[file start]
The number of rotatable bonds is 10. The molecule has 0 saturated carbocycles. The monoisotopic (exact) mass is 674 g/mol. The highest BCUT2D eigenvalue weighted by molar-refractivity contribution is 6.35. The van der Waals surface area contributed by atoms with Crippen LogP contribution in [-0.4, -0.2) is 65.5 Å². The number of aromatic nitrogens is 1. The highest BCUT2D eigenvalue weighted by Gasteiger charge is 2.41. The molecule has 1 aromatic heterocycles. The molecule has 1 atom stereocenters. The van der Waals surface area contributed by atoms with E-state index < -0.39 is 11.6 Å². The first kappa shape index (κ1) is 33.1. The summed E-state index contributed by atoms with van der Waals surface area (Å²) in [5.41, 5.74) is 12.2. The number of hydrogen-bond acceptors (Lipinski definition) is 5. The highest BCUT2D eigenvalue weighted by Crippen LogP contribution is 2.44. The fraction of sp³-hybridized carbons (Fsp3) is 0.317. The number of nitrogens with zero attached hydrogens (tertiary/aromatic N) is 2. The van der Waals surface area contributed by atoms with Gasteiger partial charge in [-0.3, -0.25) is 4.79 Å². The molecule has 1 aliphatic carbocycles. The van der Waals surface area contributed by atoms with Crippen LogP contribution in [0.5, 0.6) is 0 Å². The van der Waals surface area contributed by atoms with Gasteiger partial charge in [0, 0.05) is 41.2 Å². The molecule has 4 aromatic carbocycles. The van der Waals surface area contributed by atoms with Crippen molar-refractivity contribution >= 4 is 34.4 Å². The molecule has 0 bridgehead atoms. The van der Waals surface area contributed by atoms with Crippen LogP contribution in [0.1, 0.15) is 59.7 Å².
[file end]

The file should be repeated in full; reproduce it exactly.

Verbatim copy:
The number of rotatable bonds is 10. The molecule has 0 saturated carbocycles. The monoisotopic (exact) mass is 674 g/mol. The highest BCUT2D eigenvalue weighted by molar-refractivity contribution is 6.35. The van der Waals surface area contributed by atoms with Crippen LogP contribution in [-0.4, -0.2) is 65.5 Å². The number of aromatic nitrogens is 1. The highest BCUT2D eigenvalue weighted by Gasteiger charge is 2.41. The molecule has 1 aromatic heterocycles. The molecule has 1 atom stereocenters. The van der Waals surface area contributed by atoms with E-state index < -0.39 is 11.6 Å². The first kappa shape index (κ1) is 33.1. The summed E-state index contributed by atoms with van der Waals surface area (Å²) in [5.41, 5.74) is 12.2. The number of hydrogen-bond acceptors (Lipinski definition) is 5. The highest BCUT2D eigenvalue weighted by Crippen LogP contribution is 2.44. The fraction of sp³-hybridized carbons (Fsp3) is 0.317. The number of nitrogens with zero attached hydrogens (tertiary/aromatic N) is 2. The van der Waals surface area contributed by atoms with Gasteiger partial charge in [-0.3, -0.25) is 4.79 Å². The molecule has 1 aliphatic carbocycles. The van der Waals surface area contributed by atoms with Crippen LogP contribution in [0.5, 0.6) is 0 Å². The van der Waals surface area contributed by atoms with Gasteiger partial charge in [0, 0.05) is 41.2 Å². The molecule has 4 aromatic carbocycles. The van der Waals surface area contributed by atoms with Crippen molar-refractivity contribution >= 4 is 34.4 Å². The molecule has 0 bridgehead atoms. The van der Waals surface area contributed by atoms with Crippen LogP contribution in [0.1, 0.15) is 59.7 Å².